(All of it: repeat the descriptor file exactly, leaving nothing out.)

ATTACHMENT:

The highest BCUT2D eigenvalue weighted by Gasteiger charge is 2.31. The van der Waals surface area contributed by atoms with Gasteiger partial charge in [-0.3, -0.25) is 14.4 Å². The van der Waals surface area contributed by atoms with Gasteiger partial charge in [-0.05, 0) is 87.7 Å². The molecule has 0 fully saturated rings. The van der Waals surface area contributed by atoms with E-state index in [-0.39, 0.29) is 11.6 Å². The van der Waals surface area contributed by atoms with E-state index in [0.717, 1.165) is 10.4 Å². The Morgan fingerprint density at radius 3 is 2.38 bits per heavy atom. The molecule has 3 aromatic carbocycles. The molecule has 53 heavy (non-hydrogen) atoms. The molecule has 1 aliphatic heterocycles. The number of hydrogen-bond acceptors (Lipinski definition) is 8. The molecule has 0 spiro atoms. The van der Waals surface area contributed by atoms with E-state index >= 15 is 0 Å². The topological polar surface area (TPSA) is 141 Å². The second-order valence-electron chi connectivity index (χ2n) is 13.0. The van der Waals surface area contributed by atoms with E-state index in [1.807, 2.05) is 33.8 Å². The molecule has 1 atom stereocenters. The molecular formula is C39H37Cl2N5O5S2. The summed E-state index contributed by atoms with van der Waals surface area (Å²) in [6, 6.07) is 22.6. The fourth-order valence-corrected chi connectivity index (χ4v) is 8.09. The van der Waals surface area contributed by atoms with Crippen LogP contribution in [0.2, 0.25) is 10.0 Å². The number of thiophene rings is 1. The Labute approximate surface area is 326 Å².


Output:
The highest BCUT2D eigenvalue weighted by Gasteiger charge is 2.31. The van der Waals surface area contributed by atoms with Gasteiger partial charge in [-0.3, -0.25) is 14.4 Å². The van der Waals surface area contributed by atoms with Gasteiger partial charge in [-0.05, 0) is 87.7 Å². The molecule has 0 fully saturated rings. The van der Waals surface area contributed by atoms with E-state index in [-0.39, 0.29) is 11.6 Å². The van der Waals surface area contributed by atoms with E-state index in [0.717, 1.165) is 10.4 Å². The Morgan fingerprint density at radius 3 is 2.38 bits per heavy atom. The molecule has 3 aromatic carbocycles. The molecule has 53 heavy (non-hydrogen) atoms. The molecule has 1 aliphatic heterocycles. The number of hydrogen-bond acceptors (Lipinski definition) is 8. The molecule has 0 spiro atoms. The van der Waals surface area contributed by atoms with E-state index >= 15 is 0 Å². The topological polar surface area (TPSA) is 141 Å². The second-order valence-electron chi connectivity index (χ2n) is 13.0. The van der Waals surface area contributed by atoms with E-state index in [1.807, 2.05) is 33.8 Å². The molecule has 1 atom stereocenters. The molecular formula is C39H37Cl2N5O5S2. The summed E-state index contributed by atoms with van der Waals surface area (Å²) in [6, 6.07) is 22.6. The fourth-order valence-corrected chi connectivity index (χ4v) is 8.09. The van der Waals surface area contributed by atoms with Crippen LogP contribution in [0.2, 0.25) is 10.0 Å². The number of thiophene rings is 1. The Labute approximate surface area is 326 Å².